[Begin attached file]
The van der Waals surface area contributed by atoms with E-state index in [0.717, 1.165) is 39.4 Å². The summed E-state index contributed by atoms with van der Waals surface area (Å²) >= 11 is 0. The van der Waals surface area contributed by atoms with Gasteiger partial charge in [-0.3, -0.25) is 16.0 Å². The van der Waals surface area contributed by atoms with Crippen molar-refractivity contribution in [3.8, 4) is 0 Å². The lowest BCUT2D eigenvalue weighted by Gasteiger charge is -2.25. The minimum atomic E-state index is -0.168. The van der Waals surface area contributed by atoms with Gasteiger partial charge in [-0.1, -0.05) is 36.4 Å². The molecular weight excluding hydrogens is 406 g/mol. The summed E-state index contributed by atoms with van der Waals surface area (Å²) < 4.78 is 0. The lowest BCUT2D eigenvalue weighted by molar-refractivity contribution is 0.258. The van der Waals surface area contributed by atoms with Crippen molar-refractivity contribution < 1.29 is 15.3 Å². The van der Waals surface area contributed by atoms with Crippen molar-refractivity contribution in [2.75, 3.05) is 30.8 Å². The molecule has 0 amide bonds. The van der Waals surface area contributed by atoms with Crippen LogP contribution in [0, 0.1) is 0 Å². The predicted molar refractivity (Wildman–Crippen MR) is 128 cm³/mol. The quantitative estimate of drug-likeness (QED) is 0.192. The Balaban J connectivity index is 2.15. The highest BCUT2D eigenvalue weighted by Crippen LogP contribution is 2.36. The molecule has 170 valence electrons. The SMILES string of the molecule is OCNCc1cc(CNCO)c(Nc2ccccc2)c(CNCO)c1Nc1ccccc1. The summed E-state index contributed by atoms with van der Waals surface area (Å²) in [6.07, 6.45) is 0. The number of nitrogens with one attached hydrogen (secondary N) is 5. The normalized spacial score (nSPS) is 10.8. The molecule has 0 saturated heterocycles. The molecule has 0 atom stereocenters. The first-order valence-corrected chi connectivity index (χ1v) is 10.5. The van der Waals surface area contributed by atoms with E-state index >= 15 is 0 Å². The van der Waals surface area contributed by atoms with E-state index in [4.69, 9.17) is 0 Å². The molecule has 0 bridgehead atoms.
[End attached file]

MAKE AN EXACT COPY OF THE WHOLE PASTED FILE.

The van der Waals surface area contributed by atoms with E-state index in [0.717, 1.165) is 39.4 Å². The summed E-state index contributed by atoms with van der Waals surface area (Å²) >= 11 is 0. The van der Waals surface area contributed by atoms with Gasteiger partial charge in [-0.3, -0.25) is 16.0 Å². The van der Waals surface area contributed by atoms with Crippen molar-refractivity contribution in [3.8, 4) is 0 Å². The lowest BCUT2D eigenvalue weighted by Gasteiger charge is -2.25. The minimum atomic E-state index is -0.168. The van der Waals surface area contributed by atoms with Gasteiger partial charge in [-0.1, -0.05) is 36.4 Å². The molecular weight excluding hydrogens is 406 g/mol. The summed E-state index contributed by atoms with van der Waals surface area (Å²) < 4.78 is 0. The lowest BCUT2D eigenvalue weighted by molar-refractivity contribution is 0.258. The van der Waals surface area contributed by atoms with Crippen molar-refractivity contribution < 1.29 is 15.3 Å². The van der Waals surface area contributed by atoms with Crippen molar-refractivity contribution in [2.75, 3.05) is 30.8 Å². The molecule has 0 amide bonds. The van der Waals surface area contributed by atoms with Crippen LogP contribution in [0, 0.1) is 0 Å². The predicted molar refractivity (Wildman–Crippen MR) is 128 cm³/mol. The quantitative estimate of drug-likeness (QED) is 0.192. The Balaban J connectivity index is 2.15. The highest BCUT2D eigenvalue weighted by Crippen LogP contribution is 2.36. The molecule has 170 valence electrons. The SMILES string of the molecule is OCNCc1cc(CNCO)c(Nc2ccccc2)c(CNCO)c1Nc1ccccc1. The summed E-state index contributed by atoms with van der Waals surface area (Å²) in [6.07, 6.45) is 0. The number of nitrogens with one attached hydrogen (secondary N) is 5. The normalized spacial score (nSPS) is 10.8. The molecule has 0 saturated heterocycles. The molecule has 0 atom stereocenters. The first-order valence-corrected chi connectivity index (χ1v) is 10.5. The van der Waals surface area contributed by atoms with E-state index >= 15 is 0 Å². The van der Waals surface area contributed by atoms with E-state index in [4.69, 9.17) is 0 Å². The molecule has 0 bridgehead atoms.